(Kristin Eberts) [Order this photo]
Swamp rabbits, popular with small-game hunters in the Birds Point New Madrid Floodway, were nearly wiped out when the U.S. Army Corps of Engineers intentionally blew up the Birds Point levee May 2.
Many hunters like to fry them or cook them in a stew. Others, like Jim Bonner of Sikeston, Mo., say their passion lies in the pursuit itself.
"I'm really not interested in killing any of them," Bonner said of the rabbits that can be bigger than a house cat. "They're a great competitor, and they'll lead dogs on a merry chase."
In the past, Bonner's enjoyed hunting in the lowlands in Mississippi County, but he won't be hunting there this year.
Among the 130,000 acres flooded in the levee breach was a significant amount of wildlife habitat -- a haven for local hunters.
"The floodwaters didn't naturally creep up like you see in a normal flood situation. This was an immediate rise of water and it was substantial," said A.J. Hendershott, regional outreach and education specialist with the Missouri Department of Conservation. "We did lose some wildlife as a consequence of that."
The animals that were left went to high ground along levees and atop the Towosahgy Indian mounds. But there wasn't much high ground, nor did it have much of a food supply, creating what Hendershott called a tense situation for wildlife.
"This was an extraordinary situation. The department has a normal policy of not feeding wildlife. We changed on this one because of the magnitude of what went on," Hendershott said.
As the waters recede, conservationists have been watching the floodway closely and are seeing signs of habitat recovery.
"The wildlife that are left do have some habitat, and that's the key. As long as they have habitat, they are going to make a rebound, and that's something we've seen flood after flood after flood," Hendershott said. "Wildlife do recover."
In Missouri, Sylvilagus aquaticus, more commonly known as swamp rabbits or simply just swampers, are only found in the southeast part of the state. Swamp rabbits are common farther south along the Mississippi River.
It's a species of management concern for the Department of Conservation, which began tracking the swamp rabbit population last fall.
It's not known exactly how many swamp rabbits were in the Birds Point New Madrid Floodway before the levee breach, but agents have reported that some of them survived the flood, Hendershott said. Agents will be looking across Southeast Missouri and specifically in the floodway for signs of swamp rabbits again this fall.
"Swamp rabbits are secretive. So we look for presence or absence. We document presence of their latrines, which are distinctive, and any swamp rabbit sightings," Hendershott said. The survey will continue for at least three more years.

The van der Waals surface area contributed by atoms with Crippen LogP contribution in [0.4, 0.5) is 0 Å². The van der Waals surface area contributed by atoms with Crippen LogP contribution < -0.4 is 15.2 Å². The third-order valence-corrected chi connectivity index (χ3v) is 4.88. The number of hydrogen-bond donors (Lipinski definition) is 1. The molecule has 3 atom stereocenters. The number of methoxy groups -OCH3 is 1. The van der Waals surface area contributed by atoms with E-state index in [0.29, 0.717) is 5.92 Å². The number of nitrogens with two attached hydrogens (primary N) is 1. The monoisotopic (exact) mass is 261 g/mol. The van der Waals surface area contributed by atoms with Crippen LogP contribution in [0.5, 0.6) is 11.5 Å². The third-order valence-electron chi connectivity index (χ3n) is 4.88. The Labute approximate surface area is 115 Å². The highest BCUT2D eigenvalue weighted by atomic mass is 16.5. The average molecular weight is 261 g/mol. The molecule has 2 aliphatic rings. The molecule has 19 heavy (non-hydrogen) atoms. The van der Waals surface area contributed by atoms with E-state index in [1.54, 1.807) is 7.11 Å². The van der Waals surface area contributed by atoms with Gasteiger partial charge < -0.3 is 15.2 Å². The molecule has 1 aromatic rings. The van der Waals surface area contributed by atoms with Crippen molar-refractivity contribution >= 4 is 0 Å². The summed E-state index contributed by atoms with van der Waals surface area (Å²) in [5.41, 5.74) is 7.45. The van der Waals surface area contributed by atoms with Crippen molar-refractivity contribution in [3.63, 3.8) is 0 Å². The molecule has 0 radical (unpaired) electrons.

Swamp rabbits are a cousin to the cottontail rabbit and can be as big as the dogs that chase them, Hendershott said.
Aaron Wallace, whose family has farmed in the floodway near Big Oak Tree State Park for more than 100 years, captured video of a swamp rabbit huddled on a log sticking out of the floodwaters a couple of weeks after the levee breach while he was touring the floodway by boat. Although swamp rabbits can swim, it's doubtful they could make it the miles and miles it would take to get to dry land.
Wallace saw the devastation the levee breach brought upon several species in the weeks that followed.
"We've seen dead deer hung up in [irrigation] pivots when the water was at its highest," he said. "We saw 60 deer, three or four coyotes, and turkeys, too, on the Towosahgy mounds with nowhere to go and nothing to eat. They were just starving to death. You could see their ribs, all their bones."
Deer, turkey, bobcats and the bobwhite quail all suffered population losses as a result of the levee breach.
Surveys conducted by the Department of Conservation this summer recorded no quail in the floodway portions of Mississippi or New Madrid counties.
"That does not mean there are zero quail. It simply means if present, they are hard to detect," Hendershott said.
Bobwhite quail can lose up to 90 percent of its population each year due to natural factors such as starvation and predation. The 10 percent that's left rebuilds the population in the spring, he said.
While quail populations declined from flooding, the least tern, a bird that normally nests along the Mississippi River, moved inland. Some came to nest in a sand deposit covering a field on Wallace's farm near the middle levee breach site. The field where soybeans once grew is now home to a lake, and it is covered in spots by several feet of sand.
The birds have since migrated south, but while they were nesting, Wallace said, the U.S. Army Corps of Engineers refused to repair any flood damage at the levee breach for fear of encroaching on the least terns' habitat.
The Department of Conservation has been working to restore habitat at 10 Mile Pond that was destroyed by the flooding, and biologists continue to monitor the floodway areas habitat and wildlife populations.
There won't be any restrictions placed on hunting in the floodway by the Department of Conservation, Hendershott said.
"It's a self-regulating system. There are fewer animals to hunt. The hunters who do go out in that area aren't going to see as much; therefore, they won't take as much," Hendershott said. "A lot of the residents down there do care about their wildlife, and they're probably going to go elsewhere for their hunting. That's a good thing if they can give them some relief from hunting pressure."
Bonner said he doesn't intend to hunt in the floodway area this year.
"I've had reports from various hunters that they're not finding the population that was in there prior to that incident," Bonner said. "If people will give it a break and not hunt it so hard, it will probably take it two or three years to recover."